Dark night

After her first two pregnancies, both of which were difficult, Clarice was told that a third could prove fatal. But for some reason, she was able to have a third child.

“I was so scared. I kept crying, afraid that I’d leave the children. And because I was in a bad place, my kids regressed. Joya kept crying too, while Jia often complained about my crankiness.”

During that time, Clarice was invited by Breastfeeding Pinays, a group that advocated breastfeeding, to discuss natural parenting. It was while preparing for the lecture that she became reacquainted with the child theories she studied in college as a psychology major and felt called to shift towards positive parenting.

“I knew I didn’t want to shout at or spank my children, but why was I doing that?”

After giving birth, Clarice attended a Positive Discipline training online and, since then, she and Bernard have seen changes in their family life that can only be described as truly radical.

A positive shift

When the Aviñantes saw how well it worked for their family, they knew it would work for others too. Since becoming an educator in 2014, Clarice has been privy to incredible stories of healing among families. Students often tell her how their children have become more open with them and even say they love the new versions of their parents. Others speak of using the tools with their adult co-workers—to positive results!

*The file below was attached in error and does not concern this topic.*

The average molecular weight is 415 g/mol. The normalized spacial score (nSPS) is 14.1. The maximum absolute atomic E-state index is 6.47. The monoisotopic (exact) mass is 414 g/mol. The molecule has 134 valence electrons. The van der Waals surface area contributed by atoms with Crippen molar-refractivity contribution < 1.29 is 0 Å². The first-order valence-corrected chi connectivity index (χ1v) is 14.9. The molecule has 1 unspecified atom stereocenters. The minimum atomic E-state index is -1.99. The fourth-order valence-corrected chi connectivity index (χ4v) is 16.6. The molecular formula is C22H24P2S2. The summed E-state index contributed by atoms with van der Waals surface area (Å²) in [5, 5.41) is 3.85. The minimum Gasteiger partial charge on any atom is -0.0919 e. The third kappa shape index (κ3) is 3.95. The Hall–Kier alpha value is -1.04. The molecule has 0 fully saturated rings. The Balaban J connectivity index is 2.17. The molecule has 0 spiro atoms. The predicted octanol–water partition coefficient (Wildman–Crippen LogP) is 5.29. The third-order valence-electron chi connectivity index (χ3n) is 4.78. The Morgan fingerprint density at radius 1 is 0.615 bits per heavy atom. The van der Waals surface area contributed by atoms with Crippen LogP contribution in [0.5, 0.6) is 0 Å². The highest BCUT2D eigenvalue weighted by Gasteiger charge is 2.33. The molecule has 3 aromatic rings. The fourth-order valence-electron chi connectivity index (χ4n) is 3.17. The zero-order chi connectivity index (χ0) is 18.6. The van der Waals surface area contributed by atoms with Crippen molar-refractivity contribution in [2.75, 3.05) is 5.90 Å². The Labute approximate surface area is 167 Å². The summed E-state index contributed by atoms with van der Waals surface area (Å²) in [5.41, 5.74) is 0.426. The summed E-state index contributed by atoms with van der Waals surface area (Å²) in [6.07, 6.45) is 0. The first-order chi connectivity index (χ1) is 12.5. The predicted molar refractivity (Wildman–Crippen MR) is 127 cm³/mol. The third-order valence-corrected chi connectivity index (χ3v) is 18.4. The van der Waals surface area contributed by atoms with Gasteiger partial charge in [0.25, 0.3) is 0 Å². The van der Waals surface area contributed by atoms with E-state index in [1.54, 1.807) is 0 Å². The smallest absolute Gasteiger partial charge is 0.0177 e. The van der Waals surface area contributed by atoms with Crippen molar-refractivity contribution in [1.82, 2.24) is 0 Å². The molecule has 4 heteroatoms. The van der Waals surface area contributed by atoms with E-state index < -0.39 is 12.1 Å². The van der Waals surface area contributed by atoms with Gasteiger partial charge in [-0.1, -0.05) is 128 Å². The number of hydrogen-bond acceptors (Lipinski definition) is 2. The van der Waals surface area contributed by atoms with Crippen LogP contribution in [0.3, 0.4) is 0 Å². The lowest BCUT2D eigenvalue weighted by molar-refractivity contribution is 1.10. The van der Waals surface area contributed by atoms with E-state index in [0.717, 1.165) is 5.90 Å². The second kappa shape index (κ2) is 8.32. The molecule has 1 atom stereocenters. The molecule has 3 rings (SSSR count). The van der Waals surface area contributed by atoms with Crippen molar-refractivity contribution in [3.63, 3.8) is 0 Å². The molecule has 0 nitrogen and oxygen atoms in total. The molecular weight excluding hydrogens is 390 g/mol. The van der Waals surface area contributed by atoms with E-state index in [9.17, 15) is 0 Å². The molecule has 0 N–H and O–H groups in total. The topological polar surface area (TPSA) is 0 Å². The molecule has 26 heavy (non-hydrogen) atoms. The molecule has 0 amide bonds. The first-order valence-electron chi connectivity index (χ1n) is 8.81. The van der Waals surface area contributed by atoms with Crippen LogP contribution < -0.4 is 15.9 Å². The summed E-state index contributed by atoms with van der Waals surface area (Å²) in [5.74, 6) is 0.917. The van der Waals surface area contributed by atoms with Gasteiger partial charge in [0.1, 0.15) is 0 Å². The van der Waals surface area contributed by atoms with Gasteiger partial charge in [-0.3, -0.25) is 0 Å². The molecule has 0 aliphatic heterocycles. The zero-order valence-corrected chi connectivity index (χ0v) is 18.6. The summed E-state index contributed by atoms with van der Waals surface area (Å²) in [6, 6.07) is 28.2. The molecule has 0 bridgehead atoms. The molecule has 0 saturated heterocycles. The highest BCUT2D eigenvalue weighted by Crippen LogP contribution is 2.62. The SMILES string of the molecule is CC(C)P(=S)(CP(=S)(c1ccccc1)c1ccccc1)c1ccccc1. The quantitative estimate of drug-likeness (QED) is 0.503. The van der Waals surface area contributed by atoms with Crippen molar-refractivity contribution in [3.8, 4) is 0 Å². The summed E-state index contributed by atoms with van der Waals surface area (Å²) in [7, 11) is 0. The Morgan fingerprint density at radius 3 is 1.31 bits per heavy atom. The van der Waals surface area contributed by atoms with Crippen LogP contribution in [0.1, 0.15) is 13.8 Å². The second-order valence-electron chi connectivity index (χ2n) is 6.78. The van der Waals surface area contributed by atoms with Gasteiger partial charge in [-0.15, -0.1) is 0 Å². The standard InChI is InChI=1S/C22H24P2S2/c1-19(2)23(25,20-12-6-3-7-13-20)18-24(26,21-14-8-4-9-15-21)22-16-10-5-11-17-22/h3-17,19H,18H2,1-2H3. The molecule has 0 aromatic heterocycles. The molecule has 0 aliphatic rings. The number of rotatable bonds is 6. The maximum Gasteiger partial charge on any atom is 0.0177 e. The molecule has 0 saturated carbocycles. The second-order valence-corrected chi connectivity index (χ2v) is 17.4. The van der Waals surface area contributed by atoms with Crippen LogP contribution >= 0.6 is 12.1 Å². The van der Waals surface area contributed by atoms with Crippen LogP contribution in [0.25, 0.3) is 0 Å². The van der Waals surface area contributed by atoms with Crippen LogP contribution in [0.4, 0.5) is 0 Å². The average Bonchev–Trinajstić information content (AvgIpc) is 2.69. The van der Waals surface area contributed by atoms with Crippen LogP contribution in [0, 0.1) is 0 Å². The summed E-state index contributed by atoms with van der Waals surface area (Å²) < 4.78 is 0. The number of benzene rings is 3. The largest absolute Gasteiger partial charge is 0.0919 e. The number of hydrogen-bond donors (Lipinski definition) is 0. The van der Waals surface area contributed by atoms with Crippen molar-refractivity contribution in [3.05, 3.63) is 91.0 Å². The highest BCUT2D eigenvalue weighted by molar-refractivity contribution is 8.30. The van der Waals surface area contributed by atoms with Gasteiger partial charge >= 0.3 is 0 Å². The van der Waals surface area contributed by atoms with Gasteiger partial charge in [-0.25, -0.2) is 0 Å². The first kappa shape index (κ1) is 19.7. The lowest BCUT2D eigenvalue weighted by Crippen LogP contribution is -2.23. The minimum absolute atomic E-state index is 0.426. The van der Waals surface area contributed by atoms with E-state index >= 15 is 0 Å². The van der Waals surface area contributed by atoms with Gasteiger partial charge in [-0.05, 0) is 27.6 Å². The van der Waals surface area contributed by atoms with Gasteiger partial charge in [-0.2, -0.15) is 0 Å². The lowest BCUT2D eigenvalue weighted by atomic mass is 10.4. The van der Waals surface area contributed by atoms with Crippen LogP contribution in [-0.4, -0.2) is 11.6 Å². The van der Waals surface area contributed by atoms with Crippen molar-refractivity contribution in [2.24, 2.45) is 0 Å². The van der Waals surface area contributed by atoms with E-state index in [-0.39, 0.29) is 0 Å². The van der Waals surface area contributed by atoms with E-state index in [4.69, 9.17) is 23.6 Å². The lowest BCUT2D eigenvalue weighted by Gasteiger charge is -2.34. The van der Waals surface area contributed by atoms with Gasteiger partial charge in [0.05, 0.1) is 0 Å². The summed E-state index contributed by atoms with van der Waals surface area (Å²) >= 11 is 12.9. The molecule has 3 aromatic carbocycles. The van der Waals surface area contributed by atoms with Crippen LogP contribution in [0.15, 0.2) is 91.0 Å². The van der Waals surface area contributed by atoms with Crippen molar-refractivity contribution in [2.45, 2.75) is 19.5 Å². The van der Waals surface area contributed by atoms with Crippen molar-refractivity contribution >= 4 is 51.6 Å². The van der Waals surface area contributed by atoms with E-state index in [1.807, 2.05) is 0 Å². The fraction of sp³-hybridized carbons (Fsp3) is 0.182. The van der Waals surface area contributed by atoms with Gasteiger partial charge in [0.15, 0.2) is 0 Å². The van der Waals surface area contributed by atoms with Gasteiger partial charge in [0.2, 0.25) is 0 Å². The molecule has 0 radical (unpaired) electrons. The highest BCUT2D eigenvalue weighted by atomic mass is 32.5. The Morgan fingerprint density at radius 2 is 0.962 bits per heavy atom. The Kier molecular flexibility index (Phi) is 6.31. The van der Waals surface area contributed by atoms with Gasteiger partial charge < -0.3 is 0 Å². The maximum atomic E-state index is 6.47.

One such tool that the Aviñantes use is having regular family meetings, complete with the minutes! During this time, they not only discuss schedules and activities, but also give each child an opportunity to say their piece if they have issues or concerns even if it’s as seemingly trivial as furniture arrangement in the house, or to simply express gratitude towards other family members.

The meetings aren’t just a tool for the family, however. Clarice and Bernard also have their own meetings as parents and as a couple, discussing their plans and goals as a family, what each child needs, and more.

“The meetings are a big help to our marriage because everything is clear. I’d ask him every now and then, ‘How can I improve as a wife?’ and he’d always tell me to be less messy in the house,” Clarice says.

“—But it hasn’t improved,” Bernard teases.

The road to ‘happily married’

Apart from their couple meetings, Bernard and Clarice don’t forget their own desires to remain “happily married.”

“At the beginning, we could easily say we were happily married. But after our first child, it took us both a while to give the same answer. And I was alarmed why we had to think about it.”

Despite her initial hesitation to leave the children behind, Clarice nevertheless submits whenever Bernard makes plans to have out-of-town trips for just the two of them. Apart from knowing how important the regular dates are, she has also seen the value of having the husband lead the family (thanks to a short stint as a stay-at-home mom).

Constant communication, a marriage rooted in friendship, and a shared calling to put family first are Bernard and Clarice’s secrets to their happily married ever after. That, and treating each other with respect, no matter how many times they forget to put those shoes back in the cupboard.